My seminary had a special program for Catholic students at the time. My best friend, who was bridesmaid at my wedding, was considering becoming a nun. She is now indeed a nun with the Sisters of Charity in Nazareth, KY. The class I took on the Gospel of John was taught by a professor from St. Meinrad Benedictine Abbey in Indiana. I received my first spiritual direction from the Catholic theologian Michael Downey, who was a visiting professor. I wrote papers comparing the writings of Thomas Merton, a well-known Trappist monk, with those of the Buddhist Thich Nhat Hanh, and about St. Francis and Ecology and the Small Group movement that was transforming the Catholic Church in Latin America. In hindsight, these areas of contact were nudging me towards the Catholic Faith.
In 1993, while I was in seminary, I met and married my husband, Roger. In 1994, we left the United States on a short-term mission trip, spending two weeks in Honduras. I wrote this about a profound experience I had while there:
Bare, gnarled feet came into view: Filthy and deformed in a manner that told me the owner must have spent most of her long life without shoes. However, I barely noticed this woman in my rush to enter the building. I had never had the opportunity to visit a cathedral before and was eager to go inside. I was not disappointed; the gilt and gold literally made the church glow. My eyes could not help but to be drawn to the magnificent crucifix of Jesus above the altar. I paused at the back, full of awe and reverence. Sitting in a pew, I bowed my head in prayer, a natural response to what was before me.
After a brief period of meditation, I stood up and walked out of the cathedral. There were those feet again. Only this time, I noticed the whole woman. She was nearly doubled over in agony and could not stand up straight. Her hands were cupped together, asking for alms. Many others were begging, as well, but none touched me as did this woman. She was the epitome of being weighed down by the struggles of life. She was unable to look up at the sky or even to look others in the eye to plead with them for a few coins. Christ had pity on such a woman in the Gospel, healing her with the words: “Woman you are set free” (Luke 13:11-12). Today, how are we called to minister to those bent over and weighed down by life? How can we offer hope that enables them to stand up straight and praise the Lord? (Gifts in Open Hands: More Worship Resources for the Global Community. Editors Maren Tribassi and Kathy Wonson Eddy. Cleveland, OH: Pilgrim Press, 2011, pp. 229-230, adapted.)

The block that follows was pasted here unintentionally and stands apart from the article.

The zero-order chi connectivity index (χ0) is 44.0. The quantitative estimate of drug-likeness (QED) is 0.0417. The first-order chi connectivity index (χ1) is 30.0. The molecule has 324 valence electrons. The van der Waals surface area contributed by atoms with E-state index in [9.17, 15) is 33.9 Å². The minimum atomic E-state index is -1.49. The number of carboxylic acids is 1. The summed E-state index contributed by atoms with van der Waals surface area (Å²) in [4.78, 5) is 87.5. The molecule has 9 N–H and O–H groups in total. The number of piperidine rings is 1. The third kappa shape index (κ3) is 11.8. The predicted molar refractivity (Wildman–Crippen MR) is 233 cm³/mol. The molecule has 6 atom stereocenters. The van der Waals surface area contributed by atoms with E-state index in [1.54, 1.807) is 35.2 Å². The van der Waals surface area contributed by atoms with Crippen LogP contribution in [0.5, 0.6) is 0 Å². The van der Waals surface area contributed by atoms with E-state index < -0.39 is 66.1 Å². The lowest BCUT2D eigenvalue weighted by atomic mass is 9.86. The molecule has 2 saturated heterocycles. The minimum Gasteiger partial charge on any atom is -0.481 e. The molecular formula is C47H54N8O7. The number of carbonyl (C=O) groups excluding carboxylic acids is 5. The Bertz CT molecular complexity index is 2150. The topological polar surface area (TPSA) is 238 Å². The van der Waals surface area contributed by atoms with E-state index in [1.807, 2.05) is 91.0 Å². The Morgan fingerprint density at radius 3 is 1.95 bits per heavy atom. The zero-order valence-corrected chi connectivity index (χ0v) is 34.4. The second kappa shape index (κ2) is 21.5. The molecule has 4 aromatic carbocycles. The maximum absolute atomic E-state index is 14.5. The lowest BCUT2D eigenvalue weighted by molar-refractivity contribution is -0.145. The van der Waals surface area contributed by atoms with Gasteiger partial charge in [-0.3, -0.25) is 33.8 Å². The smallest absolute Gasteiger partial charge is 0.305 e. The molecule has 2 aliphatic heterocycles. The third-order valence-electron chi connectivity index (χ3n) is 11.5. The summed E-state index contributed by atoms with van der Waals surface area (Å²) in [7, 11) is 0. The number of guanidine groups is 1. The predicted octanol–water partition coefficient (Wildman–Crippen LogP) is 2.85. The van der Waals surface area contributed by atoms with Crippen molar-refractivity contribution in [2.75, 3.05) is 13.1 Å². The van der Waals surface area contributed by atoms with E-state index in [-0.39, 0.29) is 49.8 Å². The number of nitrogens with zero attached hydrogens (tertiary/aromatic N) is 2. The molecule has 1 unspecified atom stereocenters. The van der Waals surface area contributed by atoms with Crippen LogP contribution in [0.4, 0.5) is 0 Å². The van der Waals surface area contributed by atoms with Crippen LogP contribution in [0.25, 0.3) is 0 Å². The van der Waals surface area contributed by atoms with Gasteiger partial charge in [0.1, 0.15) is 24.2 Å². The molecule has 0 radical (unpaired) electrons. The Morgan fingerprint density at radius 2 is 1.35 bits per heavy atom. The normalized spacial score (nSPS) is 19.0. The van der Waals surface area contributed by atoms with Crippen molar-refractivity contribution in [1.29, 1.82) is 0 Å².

In part because of this experience, I chose Luke 13 to be the Scripture for my ordination on February 26, 1995. The phrases, “woman you are set free” and “she stood up straight and began praising God,” spoke to me personally. At the same time, this powerful experience certainly was a start for me recognizing the deep reverence for Christ within the Catholic Church.
During our trip to Honduras, my husband and I discerned a call to become long- term missionaries. We were in the first group of missionaries to go out under the joint umbrella of both the Christian Church (DOC) and the United Church of Christ in the summer of 1995. A month of our training was at Notre Dame University.